Are you wondering what it is like being a black man in South Korea?
South Korea is a small country in East Asia. South Korea occupies the southern half of the Korean Peninsula, with North Korea to the north, China across the sea to the west and Japan a short ferry ride to the southeast.
Let me introduce you to Troy Wiggins, a black American expat living in Daegu, South Korea with his wife.
He moved to Daegu, South Korea to escape the Matrix USA and spend more time with his wife. He is currently working at Singi Middle School in Daegu, South Korea as a teacher.
Read his personal experiences while living in South Korea as a black man.
Being a Black Man in South Korea
“You’d have it easier here alone than I would,” my wife says over lunch: a roll of kimbap, kimchi, and the most delicious bowl of ramyeon that I’ve ever had in my life.
“I mean, you live in your head. And you’re a dude. I think you could make it here alone just fine.”
I contemplate her statements between slurps of noodles. Meanwhile, the elderly couple at the next table has been watching us eat for the past 26 minutes.
I execute a clumsy seated bow, my third, and greet them as formally as possible.
They smile and nod, and I assume that they’re happy to see us enjoying the food, but neither of them stops staring at us.
Black men get a stamped Bad MF’er card at birth. It’s in the rules.
Maybe she has a point. Black men get a stamped Bad MF’er card at birth. It’s in the rules. I was born into the belief that I am tough as hell. But I’m sitting here listening to two young Korean men doing a remix to a popular American rap song, with two old married people watching me eat noodles, and it sinks in: I don’t know if I could make it here without her.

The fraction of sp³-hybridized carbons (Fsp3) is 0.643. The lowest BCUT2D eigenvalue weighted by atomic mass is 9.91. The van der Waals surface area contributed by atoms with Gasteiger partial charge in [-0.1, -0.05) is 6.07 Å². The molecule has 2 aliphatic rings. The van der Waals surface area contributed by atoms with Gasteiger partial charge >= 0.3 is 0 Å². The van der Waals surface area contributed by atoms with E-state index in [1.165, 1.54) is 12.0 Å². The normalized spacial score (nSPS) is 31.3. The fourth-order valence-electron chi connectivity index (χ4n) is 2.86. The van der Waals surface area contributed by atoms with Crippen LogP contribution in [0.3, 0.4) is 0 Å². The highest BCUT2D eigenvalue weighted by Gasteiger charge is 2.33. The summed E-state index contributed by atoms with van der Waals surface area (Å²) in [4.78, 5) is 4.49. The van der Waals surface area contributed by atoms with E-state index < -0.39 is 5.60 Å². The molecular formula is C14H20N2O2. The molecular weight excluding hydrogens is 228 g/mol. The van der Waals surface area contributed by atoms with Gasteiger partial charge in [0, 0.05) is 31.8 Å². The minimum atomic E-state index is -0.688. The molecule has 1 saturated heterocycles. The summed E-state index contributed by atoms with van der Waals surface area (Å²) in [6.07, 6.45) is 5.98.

I worry — am I lesser man? A lesser black man?
Korea is awesome. Did you know that there are four distinct seasons here? I can go outside, fall down, and land right on top of some beautiful scenery. I have mountains in my backyard.
I have health insurance for the first time in three years — not to mention prescription medicine is loads cheaper. And the food! I’m a Southerner, and I really admire all of the things that Koreans have thought to do with pork.
Heck, even K-pop is growing on me, even though I promised myself I wouldn’t give it the time of day.
However, after nearly two years in the Land of the Morning Calm, I now have come to an understanding: My wife is wrong. I need her here.
I wouldn’t even be here if it weren’t for her. The idea was broached casually four years ago, over dinner. This was before I knew that I wanted to marry her, and the idea of moving abroad scared me.
I’d just only gotten comfortable, and now we were talking about jumping across the ocean, to a place that I only knew about from video games, and even then only minimally. But I didn’t want her to leave me. I asked her to wait, and she did.
We’ve celebrated our second and third anniversaries here in Korea. Since being here, we’ve made friends and done things we never thought we’d do.